• Reinforcing communication channels
  • Offering experiential, face-to-face rewards
  • Providing frequent recognition
  • Demonstrating concern for employee well-being

According to the IRF, their results…

“[H]ighlight the importance of developing a supportive, respectful, and trusting culture. Developing this environment will not only address the key concerns around remote work, it will also boost the effect of incentives and rewards. Incentive program designers should work together with managers to increase communications, collaboration, trust, and overall motivation.”

In an environment where employees are physically and geographically detached from their company, incentives can help create a sense of connection that increases employee retention.

Help Your Channel Out

As a distributor, being able to anticipate the needs of those in your channel is a key driver of success. Maybe you’ve got everything under control labor-wise, but what about your channel partners? How might you be able to help them in this area? 

Think about how you can get creative with your incentive strategy. Once you have the program structure set up, you’d be surprised at all the directions you can go with it. 

Here’s an example: say you run an incentive program where your participants are the key decisionmakers (presidents, owners, etc.) of your dealer partners. Rather than focusing on rewarding that specific, individual dealer principal, you might reward them a sum of points as a gifting opportunity. Those points can then be distributed to their staff as rewards, to help out with their own employee retention. 

The benefits here a much like the benefits we’ve already talked about, but now they’re extended down your channel. First, your channel partners will be able to build employee loyalty among their own internal teams. Second, they’ll have a stronger sense of loyalty to you. You’ve effectively taken a “win-win” scenario and turned it into a “win-win-win.” 

Reduce Your Cost to Serve

But WFH strategies might be irrelevant for a lot of the skilled labor positions that require on-site boots on the ground. Let’s say you’re still having trouble with hiring talent and you’re not expecting that to get better anytime soon. Rather than focusing on recruitment, you might instead look for strategies that mitigate your cost to serve.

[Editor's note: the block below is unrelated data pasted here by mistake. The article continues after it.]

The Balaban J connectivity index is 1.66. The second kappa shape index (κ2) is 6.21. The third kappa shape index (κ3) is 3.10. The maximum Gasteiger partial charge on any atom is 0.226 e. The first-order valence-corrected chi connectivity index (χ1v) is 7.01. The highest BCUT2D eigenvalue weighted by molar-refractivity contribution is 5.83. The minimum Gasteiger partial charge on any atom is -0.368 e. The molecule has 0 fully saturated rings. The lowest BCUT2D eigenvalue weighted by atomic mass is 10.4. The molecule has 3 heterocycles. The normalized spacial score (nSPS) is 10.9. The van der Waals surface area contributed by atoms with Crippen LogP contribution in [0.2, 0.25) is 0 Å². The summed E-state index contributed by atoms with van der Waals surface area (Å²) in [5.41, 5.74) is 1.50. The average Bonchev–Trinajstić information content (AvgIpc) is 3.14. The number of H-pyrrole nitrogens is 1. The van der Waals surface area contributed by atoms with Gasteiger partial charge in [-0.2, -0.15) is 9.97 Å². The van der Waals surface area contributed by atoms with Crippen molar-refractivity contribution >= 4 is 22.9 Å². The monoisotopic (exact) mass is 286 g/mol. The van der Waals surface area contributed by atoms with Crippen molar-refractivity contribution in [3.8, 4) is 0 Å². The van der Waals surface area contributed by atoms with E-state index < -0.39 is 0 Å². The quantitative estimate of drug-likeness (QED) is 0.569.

If you’re a wholesale distributor, many of the most important roles in your team require years of skill and experience to do right—fielding customer inquiries, shipping, installation, maintenance, etc. The skill required leads to a fairly high cost to serve, and if you’re short on skilled labor to perform those jobs, your business is going to be seriously impacted. 

One incentive-based solution is to look for ways to encourage behaviors that lower your cost to serve. For example, you might offer rewards to your channel partners for utilizing your eCommerce offerings, or for picking up an order at will-call rather than having it delivered. Behaviors like these reduce the cost on your end while making your channel partners feel appreciated for their loyalty. 


Recognizing a labor shortage on this scale is easy. Dealing with it is hard. Fortunately, incentives offer us a way of approaching the problem from a variety of different directions. Whether you’re building internal loyalty, differentiating yourself in recruitment, mitigating costs, or strengthening ties in your current channel, incentive strategy creates opportunities for navigating the complex post-pandemic world.  



1561401566023Lincoln Smith is the CSO at HMI Performance Incentives and has over 20 years of experience helping manufacturers, distributors, and service companies design award-winning performance incentive strategies that motivate sales organizations and channels to accelerate growth and enhance customer engagement.